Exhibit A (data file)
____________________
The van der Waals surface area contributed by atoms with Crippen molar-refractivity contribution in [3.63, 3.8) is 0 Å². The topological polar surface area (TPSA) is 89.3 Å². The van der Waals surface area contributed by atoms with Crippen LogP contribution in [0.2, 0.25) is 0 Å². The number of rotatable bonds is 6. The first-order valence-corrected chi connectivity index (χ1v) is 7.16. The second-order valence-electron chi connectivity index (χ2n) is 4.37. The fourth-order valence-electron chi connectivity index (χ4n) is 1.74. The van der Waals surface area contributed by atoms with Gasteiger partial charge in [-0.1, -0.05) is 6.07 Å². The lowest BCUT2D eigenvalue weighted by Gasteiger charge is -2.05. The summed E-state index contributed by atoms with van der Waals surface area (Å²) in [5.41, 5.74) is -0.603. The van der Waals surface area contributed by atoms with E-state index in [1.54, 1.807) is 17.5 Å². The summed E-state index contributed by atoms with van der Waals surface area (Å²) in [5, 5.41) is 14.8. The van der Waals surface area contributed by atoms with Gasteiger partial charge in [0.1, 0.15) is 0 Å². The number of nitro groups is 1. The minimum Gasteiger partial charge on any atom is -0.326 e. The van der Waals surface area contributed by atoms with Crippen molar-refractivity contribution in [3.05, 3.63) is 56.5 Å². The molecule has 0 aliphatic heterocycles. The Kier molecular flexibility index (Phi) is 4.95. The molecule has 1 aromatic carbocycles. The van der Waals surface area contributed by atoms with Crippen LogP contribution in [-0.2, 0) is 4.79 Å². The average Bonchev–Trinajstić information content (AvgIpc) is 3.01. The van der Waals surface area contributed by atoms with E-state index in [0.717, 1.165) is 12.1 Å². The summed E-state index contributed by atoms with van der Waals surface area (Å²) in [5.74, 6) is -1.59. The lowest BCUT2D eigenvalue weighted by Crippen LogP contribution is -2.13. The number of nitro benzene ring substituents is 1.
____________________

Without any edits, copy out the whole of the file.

The van der Waals surface area contributed by atoms with Crippen molar-refractivity contribution in [3.63, 3.8) is 0 Å². The topological polar surface area (TPSA) is 89.3 Å². The van der Waals surface area contributed by atoms with Crippen LogP contribution in [0.2, 0.25) is 0 Å². The number of rotatable bonds is 6. The first-order valence-corrected chi connectivity index (χ1v) is 7.16. The second-order valence-electron chi connectivity index (χ2n) is 4.37. The fourth-order valence-electron chi connectivity index (χ4n) is 1.74. The van der Waals surface area contributed by atoms with Gasteiger partial charge in [-0.1, -0.05) is 6.07 Å². The lowest BCUT2D eigenvalue weighted by Gasteiger charge is -2.05. The summed E-state index contributed by atoms with van der Waals surface area (Å²) in [5.41, 5.74) is -0.603. The van der Waals surface area contributed by atoms with E-state index in [1.54, 1.807) is 17.5 Å². The summed E-state index contributed by atoms with van der Waals surface area (Å²) in [5, 5.41) is 14.8. The van der Waals surface area contributed by atoms with Gasteiger partial charge in [0.1, 0.15) is 0 Å². The number of nitro groups is 1. The minimum Gasteiger partial charge on any atom is -0.326 e. The van der Waals surface area contributed by atoms with Crippen molar-refractivity contribution in [3.05, 3.63) is 56.5 Å². The molecule has 0 aliphatic heterocycles. The Kier molecular flexibility index (Phi) is 4.95. The molecule has 1 aromatic carbocycles. The van der Waals surface area contributed by atoms with Crippen LogP contribution in [-0.2, 0) is 4.79 Å². The average Bonchev–Trinajstić information content (AvgIpc) is 3.01. The van der Waals surface area contributed by atoms with E-state index in [0.717, 1.165) is 12.1 Å². The summed E-state index contributed by atoms with van der Waals surface area (Å²) in [5.74, 6) is -1.59. The lowest BCUT2D eigenvalue weighted by Crippen LogP contribution is -2.13. The number of nitro benzene ring substituents is 1.